Montgomery Village Board members reviewed final plans for an addition to village hall on South River Street at Webster Street.
The Montgomery Village Board approved a permit to Al Lebeau, owner of the Riverview Cafe at River and Webster streets, to install a curb in front of his cafe to “to act as a bumper for automobiles to keep them off the sidewalks,” according to the minutes of the board’s Nov. 1 meeting. During the same meeting, the board approved an emergency resolution to purchase a fire truck
In a unanimous ballot, the Montgomery Village Board voted unanimously to have the village clerk notify the General Outdoor Advertising Company of Chicago to remove a sign board the firm had installed near the corner of River and Mill streets in the village’s downtown within 30 days. “At the lapse of the 30 days, it will be torn down by the village,” according to the minutes of the board’s Nov. 7 meeting. During the same Nov. 7 meeting, the board voted to donate $10 from the village’s Patriotic Fund to help Boy Scout Troop 16 purchase a troop flag.
“There was no football game between Hinckley and Oswego last Friday on account of the former team being quarantined at the time,” the Record’s Oswego High School correspondent reported on Nov. 2, 1927. “There will be a football game at the Oswego field Thursday afternoon at 3:00. Genoa and Oswego will play.” The Oswego team went on to play an undefeated 1927 season.
The road officials of Kendall County had an all-day meeting at the court house Saturday. Present were four supervisors, 13 commissioners who took a lively interest in the program. The first topic to be discussed was “The Sixty Million Dollar Bond Issue.” This was ably handled by Supervisors I.V. Cryder of Lisbon and H.P. Barnes of Bristol. They were well versed on the subject. "What we are getting from the Federal Aid Fund” was discussed by Supervisors Ellie H. Jones of Seward and John Murley of NaAuSay. Mr. Jones read an exhaustive paper on the subject, which showed much study. Mr. Murley expressed himself as in favor of the federal aid fund, but that as Mr. Jones had covered the ground so completely he gave a talk on “Building Roads in the Early Days by Donation.” “Duties of the Town Clerk under the new Road Law” was handled by Superintendent John D. Russell, who outlined the duties of the clerk.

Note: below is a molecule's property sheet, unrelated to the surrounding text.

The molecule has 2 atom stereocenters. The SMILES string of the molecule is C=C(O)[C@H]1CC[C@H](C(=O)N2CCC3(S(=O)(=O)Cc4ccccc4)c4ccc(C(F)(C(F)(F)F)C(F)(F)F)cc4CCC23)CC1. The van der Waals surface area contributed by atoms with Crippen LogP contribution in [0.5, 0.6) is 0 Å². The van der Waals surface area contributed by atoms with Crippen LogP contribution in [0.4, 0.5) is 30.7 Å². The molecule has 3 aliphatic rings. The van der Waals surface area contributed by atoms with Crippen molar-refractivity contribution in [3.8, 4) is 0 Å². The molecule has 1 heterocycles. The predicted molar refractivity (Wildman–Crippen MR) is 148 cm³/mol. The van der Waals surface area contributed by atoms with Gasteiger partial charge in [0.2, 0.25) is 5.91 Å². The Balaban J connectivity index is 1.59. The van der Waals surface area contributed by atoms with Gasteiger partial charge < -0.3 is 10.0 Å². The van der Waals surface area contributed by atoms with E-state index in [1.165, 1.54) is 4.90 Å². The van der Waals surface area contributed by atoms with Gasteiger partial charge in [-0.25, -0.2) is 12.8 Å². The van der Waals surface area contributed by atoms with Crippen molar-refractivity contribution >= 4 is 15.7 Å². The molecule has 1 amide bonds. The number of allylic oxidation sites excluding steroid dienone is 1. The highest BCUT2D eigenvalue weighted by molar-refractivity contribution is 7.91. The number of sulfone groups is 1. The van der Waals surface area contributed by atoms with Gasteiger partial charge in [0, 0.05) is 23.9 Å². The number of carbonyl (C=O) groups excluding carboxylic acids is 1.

Crime in Oswego was in the news. The safe in the Oswego Post Office was burglarized, according to the Nov. 30, 1892, Record. “The booty consisted of $1,500 in registered government bonds which were not negotiable; a number of notes; and $47.40 in cash,” the Record reported. “There is no clue to the perpetrators of the deed but there are a good many who would not be astonished to find out that local talent assisted in the matter.”
On Nov. 16, 1882, the Record reported from Oswego that: “Mary Stockton, long ago and for a number of years the most important attachee to the National Hotel, that of head cook, was here during last week visiting with the old inhabitants of her acquaintance.”
Road work was in the Oswego news 135 years ago. Reported the Record from Oswego: “Quite an effort is now being made to put the entire Grove road in a lasting good condition by the use of stone and gravel.”
On Nov. 8, 1877, the Record’s Oswego correspondent hopefully reported that: “Once more we have a newspaper of our own and a daily at that. Yes, the first number of the 'Oswego Daily Times' appeared his morning looking as tidy and acting as smart as a sweet sixteen meeting her lover. J.W. Stahl and F. Strossman are the publishers.” The paper was short-lived.
The Record printed a listing of businesses in downtown Oswego that included Wollenweber and Knapp, livestock; D.M Haight, general store; E.R. Parke and Herman Tetzlaff, general [merchandise]; W.A. Hawley, general; Mr. Greenfield, furniture; Richards, Edson & Co., general; Levi N. Hall, apothecary; Lawrence Briggs, veterinarian; W.S. Bunn, lumber; Anton Miller, groceries; Coffin and Son, groceries; Henry Helle, boots and shoes; Mr. Sutherland, saloon and billiards; George Troll, saloon and billiards; M. Ivanchanden, barber shop; Mr. Seer, barber shop; Lorenzo Rank, postmaster and steamship line agent; H.C. Strothman, restaurant and confectionery; Drs. VanDeventer, Lester and Jewell; Fowler and Newton, justices; A.R. Snick, P. Hawley, A. Snook, lawyers; Gus Voss, insurance; Armstrong and Snook, meat market; Newton and Armstrong, manufacturing wooden wares (pumps).
On Nov. 28, 1872, the Record’s Oswego correspondent reported that “The Thanksgiving services will be held at the Baptist Church and Union prayer meeting in the evening at the Congregational; there is no regular programme about the eating of the turkeys.”
On Nov. 7, 1867, the Record reported from Oswego that six brick and stone buildings known as the Union Block and located on the east side of Main Street between Jackson and Washington, opened. Built by Judson, Shepherd, Chapman, Greenfield, Richards, and Hall, the new buildings replaced the ones destroyed by a disastrous fire the previous Feb. 9.
“The old courthouse will be refitted and a high school made of it,” the Record reported from Oswego on Nov. 14. “Prof. Thorpe will be in charge.” The courthouse was located on the block bounded by Madison, Jefferson, Monroe and Jackson streets, the current location of the Oswego Community Bank. The county seat was removed from Oswego in 1864.